Scientists in Israel unveiled a 3D print of a heart with human tissue and vessels on Monday, calling it a first and a “major medical breakthrough” that advances possibilities for transplants.
While it remains a far way off, scientists hope one day to be able to produce hearts suitable for transplant into humans as well as patches to regenerate defective hearts.
The heart produced by researchers at Tel Aviv University is about the size of a rabbit’s.
It marked “the first time anyone anywhere has successfully engineered and printed an entire heart replete with cells, blood vessels, ventricles and chambers,” said Tal Dvir, who led the project.
“People have managed to 3D-print the structure of a heart in the past, but not with cells or with blood vessels,” he said.
But the scientists said many challenges remain before fully working 3D printed hearts would be available for transplant into patients.
Journalists were shown a 3D print of a heart about the size of a cherry, immersed in liquid, at Tel Aviv University on Monday as the researchers announced their findings, published in the peer-reviewed journal Advanced Science.
Researchers must now teach the printed hearts “to behave” like real ones. The cells are currently able to contract, but do not yet have the ability to pump.
Then they plan to transplant them into animal models, hopefully in about a year, said Dvir.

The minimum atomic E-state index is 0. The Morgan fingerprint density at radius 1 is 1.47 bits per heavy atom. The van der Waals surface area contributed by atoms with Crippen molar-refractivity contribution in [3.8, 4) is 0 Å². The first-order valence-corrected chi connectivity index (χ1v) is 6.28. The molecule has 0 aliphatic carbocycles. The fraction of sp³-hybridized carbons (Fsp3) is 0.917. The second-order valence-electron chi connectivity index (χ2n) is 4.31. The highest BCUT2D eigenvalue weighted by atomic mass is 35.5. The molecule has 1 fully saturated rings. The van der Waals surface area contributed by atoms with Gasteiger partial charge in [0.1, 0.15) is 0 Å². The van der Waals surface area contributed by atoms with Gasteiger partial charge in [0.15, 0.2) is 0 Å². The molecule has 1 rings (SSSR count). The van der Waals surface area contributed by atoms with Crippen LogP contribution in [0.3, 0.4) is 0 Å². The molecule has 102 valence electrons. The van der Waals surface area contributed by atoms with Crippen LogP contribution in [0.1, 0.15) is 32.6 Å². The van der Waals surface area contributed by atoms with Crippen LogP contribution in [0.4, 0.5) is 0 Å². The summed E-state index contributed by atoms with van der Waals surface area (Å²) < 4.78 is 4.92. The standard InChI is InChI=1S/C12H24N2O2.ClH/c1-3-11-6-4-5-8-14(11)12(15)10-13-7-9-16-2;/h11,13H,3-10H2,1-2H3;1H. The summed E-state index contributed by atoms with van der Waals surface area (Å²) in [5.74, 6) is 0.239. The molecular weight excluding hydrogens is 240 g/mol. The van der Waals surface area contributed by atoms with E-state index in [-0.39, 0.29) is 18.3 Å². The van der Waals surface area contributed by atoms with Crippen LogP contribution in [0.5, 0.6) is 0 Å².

“Maybe, in 10 years, there will be organ printers in the finest hospitals around the world, and these procedures will be conducted routinely,” he said.
But he said hospitals would likely start with simpler organs than hearts.
In its statement announcing the research, Tel Aviv University called it a “major medical breakthrough”.
Cardiovascular disease is the world’s leading cause of death, according to the World Health Organization, and transplants are currently the only option available for patients in the worst cases.
But the number of donors is limited and many die while waiting.
When they do benefit, they can fall victim to their bodies rejecting the transplant—a problem the researchers are seeking to overcome.
Their research involved taking a biopsy of fatty tissue from patients that was used in the development of the “ink” for the 3D print.
First, patient-specific cardiac patches were created followed by the entire heart, the statement said.
Using the patient’s own tissue was important to eliminate the risk of an implant provoking an immune response and being rejected, Dvir said.
“The biocompatibility of engineered materials is crucial to eliminating the risk of implant rejection, which jeopardises the success of such treatments,” said Dvir.
Challenges that remain include how to expand the cells to have enough tissue to recreate a human-sized heart, he said.
Current 3D printers are also limited by the size of their resolution and another challenge will be figuring out how to print all small blood vessels.
But while the current 3D print was a primitive one and only the size of a rabbit’s heart, “larger human hearts require the same technology,” said Dvir.
3D printing has opened up possibilities in numerous fields, provoking both promise and controversy.
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